Friday, July 31, 2009

Peavy Accepts Trade to White Sox

Friday July 31, 2009

Moments before the trading deadline today, Jake Peavy finally accepted a trade to the Chicago White Sox.

So what changed between May and now?
  • Is it the fact that the White Sox now have a winning record?
  • Is it the fact that including Peavy's injury, the Padres were on pace to absolutely smash the MLB record they set for injuries in 2008?
  • Was it the good young pitchers the Padres have had traded for and brought up like Mat Latos, Tim Stauffer and Sean Gallagher? Did Peavy feel the Padres could make due without him now?
I don't know what changed in Jake Peavy's head. I didn't like this trade for the Padres in May. Now I am just glad its over.

Regardless of the payroll limitations the team may have, with Peavy gone and Giles coming off the books at the end of 2009, the Padres can now:
  1. Keep players like Gonzalez, Bell, Young and Eckstein for 2010.
  2. Go after some mid level free agents to compliment the good young players like Headley, Gwynn, Hundley, Blanks, and Cabrera that they have now.
  3. Prepare for a bright future.
In this trade the Padres got back a #4 - 5 type starter in Clayton Richard and a future closer/possible front line starter in Aaron Poreda and a real good young prospect that is in A ball for Peavy.

Overall the Padres got what Baseball America ranked as the White Sox 2, 3 and 12th best prospects for 2009 and a hard throwing 6'8", 26 year old reliever that has 22 appearances in his rookie season this year.

Would I have liked to have seen more coming back the Padres way in this trade? Of course. But the Padres did not get a bad haul considering the no win situation they were in.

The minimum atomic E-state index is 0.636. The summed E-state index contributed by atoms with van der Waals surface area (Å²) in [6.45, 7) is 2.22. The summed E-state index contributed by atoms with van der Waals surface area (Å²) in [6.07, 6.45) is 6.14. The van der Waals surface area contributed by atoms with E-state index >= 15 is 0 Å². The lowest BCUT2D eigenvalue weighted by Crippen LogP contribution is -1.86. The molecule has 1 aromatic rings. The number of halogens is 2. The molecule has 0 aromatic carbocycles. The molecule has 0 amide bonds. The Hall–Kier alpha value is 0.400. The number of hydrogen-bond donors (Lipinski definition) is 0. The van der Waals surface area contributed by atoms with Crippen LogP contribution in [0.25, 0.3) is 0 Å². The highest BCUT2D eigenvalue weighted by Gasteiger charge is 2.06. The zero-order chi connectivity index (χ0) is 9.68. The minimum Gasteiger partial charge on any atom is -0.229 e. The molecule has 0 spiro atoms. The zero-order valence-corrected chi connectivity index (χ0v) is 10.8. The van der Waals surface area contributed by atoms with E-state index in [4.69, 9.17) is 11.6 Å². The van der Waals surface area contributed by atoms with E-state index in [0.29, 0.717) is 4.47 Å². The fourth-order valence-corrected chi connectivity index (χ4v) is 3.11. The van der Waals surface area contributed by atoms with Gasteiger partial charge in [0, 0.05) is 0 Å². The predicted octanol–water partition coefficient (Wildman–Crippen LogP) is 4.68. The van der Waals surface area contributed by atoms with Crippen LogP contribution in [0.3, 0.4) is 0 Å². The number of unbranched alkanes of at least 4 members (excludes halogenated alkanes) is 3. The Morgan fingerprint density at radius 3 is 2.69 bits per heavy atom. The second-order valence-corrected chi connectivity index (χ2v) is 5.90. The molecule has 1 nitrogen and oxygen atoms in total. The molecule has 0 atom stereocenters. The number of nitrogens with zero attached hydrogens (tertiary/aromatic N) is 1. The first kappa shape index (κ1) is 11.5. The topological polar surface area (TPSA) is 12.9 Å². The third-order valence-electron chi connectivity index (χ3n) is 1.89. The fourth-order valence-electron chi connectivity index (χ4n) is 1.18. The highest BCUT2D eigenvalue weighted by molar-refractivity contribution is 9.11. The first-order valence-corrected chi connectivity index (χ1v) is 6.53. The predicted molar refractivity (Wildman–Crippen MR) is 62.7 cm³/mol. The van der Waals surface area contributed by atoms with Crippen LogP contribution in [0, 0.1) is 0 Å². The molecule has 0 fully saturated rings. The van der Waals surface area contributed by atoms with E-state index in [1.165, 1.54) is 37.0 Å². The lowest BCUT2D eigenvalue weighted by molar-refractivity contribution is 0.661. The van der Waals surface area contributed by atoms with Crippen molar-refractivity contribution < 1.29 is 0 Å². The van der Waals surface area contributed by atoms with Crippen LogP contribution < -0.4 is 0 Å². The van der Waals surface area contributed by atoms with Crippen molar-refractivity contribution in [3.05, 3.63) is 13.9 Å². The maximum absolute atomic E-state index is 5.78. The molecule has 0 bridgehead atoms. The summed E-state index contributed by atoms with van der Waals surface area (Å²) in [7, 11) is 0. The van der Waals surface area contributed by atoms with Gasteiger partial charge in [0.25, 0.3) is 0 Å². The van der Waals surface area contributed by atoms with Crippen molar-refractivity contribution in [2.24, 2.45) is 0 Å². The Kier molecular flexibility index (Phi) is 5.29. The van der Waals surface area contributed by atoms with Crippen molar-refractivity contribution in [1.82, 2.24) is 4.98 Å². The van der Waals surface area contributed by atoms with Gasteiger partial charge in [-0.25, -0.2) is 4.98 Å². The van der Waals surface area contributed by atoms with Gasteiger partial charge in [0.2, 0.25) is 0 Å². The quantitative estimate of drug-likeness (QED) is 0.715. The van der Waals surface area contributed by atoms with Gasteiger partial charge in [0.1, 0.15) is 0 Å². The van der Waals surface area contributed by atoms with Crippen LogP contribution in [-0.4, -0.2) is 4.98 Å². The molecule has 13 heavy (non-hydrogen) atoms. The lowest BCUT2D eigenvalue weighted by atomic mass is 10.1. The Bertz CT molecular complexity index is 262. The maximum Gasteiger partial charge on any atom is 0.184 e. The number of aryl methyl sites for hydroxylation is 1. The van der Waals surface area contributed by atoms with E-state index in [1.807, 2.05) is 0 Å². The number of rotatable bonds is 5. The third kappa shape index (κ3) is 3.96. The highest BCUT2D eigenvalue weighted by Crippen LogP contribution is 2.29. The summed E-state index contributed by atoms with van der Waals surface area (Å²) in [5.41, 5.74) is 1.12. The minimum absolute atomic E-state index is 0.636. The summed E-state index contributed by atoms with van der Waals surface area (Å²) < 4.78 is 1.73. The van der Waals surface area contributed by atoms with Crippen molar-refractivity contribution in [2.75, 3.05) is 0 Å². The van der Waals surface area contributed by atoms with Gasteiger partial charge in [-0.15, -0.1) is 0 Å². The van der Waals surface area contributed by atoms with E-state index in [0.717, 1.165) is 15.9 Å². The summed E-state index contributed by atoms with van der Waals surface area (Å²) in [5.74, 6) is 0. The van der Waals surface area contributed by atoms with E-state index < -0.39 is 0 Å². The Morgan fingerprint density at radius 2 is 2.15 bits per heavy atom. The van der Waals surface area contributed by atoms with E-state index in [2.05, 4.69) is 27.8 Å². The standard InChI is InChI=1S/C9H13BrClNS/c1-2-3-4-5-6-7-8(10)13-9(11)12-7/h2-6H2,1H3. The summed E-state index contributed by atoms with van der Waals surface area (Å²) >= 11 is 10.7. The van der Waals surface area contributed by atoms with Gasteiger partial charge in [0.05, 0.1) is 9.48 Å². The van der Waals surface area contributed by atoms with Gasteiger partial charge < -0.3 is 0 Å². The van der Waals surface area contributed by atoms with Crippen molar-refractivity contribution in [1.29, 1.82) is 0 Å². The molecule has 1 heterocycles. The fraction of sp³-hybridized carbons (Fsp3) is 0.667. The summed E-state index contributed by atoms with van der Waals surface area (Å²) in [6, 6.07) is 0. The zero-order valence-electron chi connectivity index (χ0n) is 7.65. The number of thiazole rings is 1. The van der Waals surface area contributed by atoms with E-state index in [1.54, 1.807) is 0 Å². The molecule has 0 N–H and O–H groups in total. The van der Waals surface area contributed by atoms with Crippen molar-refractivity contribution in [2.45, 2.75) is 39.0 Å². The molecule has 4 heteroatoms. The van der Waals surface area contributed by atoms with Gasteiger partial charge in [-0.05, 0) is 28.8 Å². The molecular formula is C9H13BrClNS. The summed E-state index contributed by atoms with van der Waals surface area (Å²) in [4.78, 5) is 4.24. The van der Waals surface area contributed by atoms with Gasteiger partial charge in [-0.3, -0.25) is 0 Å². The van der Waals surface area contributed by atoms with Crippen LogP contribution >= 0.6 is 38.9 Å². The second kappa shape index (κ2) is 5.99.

This trade also frees up alot of payroll.

In 2010 the Padres have salary committed to just Young and Gonzalez. Of the players likely to be coming back, only Bell, Kouzmanoff, Correia, Baek and Adams are arbitration eligible players. The rest of the players are either on one year deals or are not eligible for arbitration.

The way I see it that leaves the Padres with a Payroll of about $25 - 26 million.
  • $11 million for Chris Young and Adrian Gonzalez.
  • About $6.5 million for Bell, Kouzmanoff and the other arbitrration eligibles.
  • About $2 - $2.5 million to bring back Eckstein and Gaudin.
  • and $7.2 million for 16 guys at or about the major league minimum like:
    Headley, Hundley, Cabrera, Gwynn, Blanks, Venable, Latos, Stuaffer, Burke, Gregerson, Mujica, Perdomo, Gallagher, and now Richard and Poreda.
We will probably still see Kouzmanoff traded in the off season and with the pickup of a mid level free agent outfielder or two, the Padres would be set and still be under $35 million.

Bring on 2010.


  1. Swingingfriar198/01/2009 2:46 PM

    Do you not think the Padres would make an effort to keep Correia after this season?

  2. Lorenzo sez...

    Won't a payroll that low force the Marlins to share the Yankees' money they've been getting?

  3. Correia is worth hanging onto as a #4-#5 starter. He is one of the arbitration eligible players that I counted into the $ figures.

  4. Lorenzo,

    The Padres will get a larger share of a shrinking revenue sharing at the end of the 2009 for having a lower payroll this season and at the end of next season regardless.

    The $26,862,702 in luxury tax the Yankees paid in 2008 and the $1,305,220 the Tigers paid did not go to the teams with the lowest payroll or revenue.

    It is placed in a Industry Growth Fund that MLB uses for player benefits and to promote the growth of baseball around the world.

    The revenue sharing that all lower revenue teams receive comes from a different pool of money. All 30 teams pay in 31% of their local revenue from tickets and media and that is evenly shared by all 30 teams. Larger revenue teams pay in more so the smaller market teams so it theoretically should help smaller revenue teams to be more competitive.

    MLB also contributes a part of the General Fund from revenues on The MLB Channel,, MLB.TV, and media contracts with the largest percentages going to the smaller revenue teams.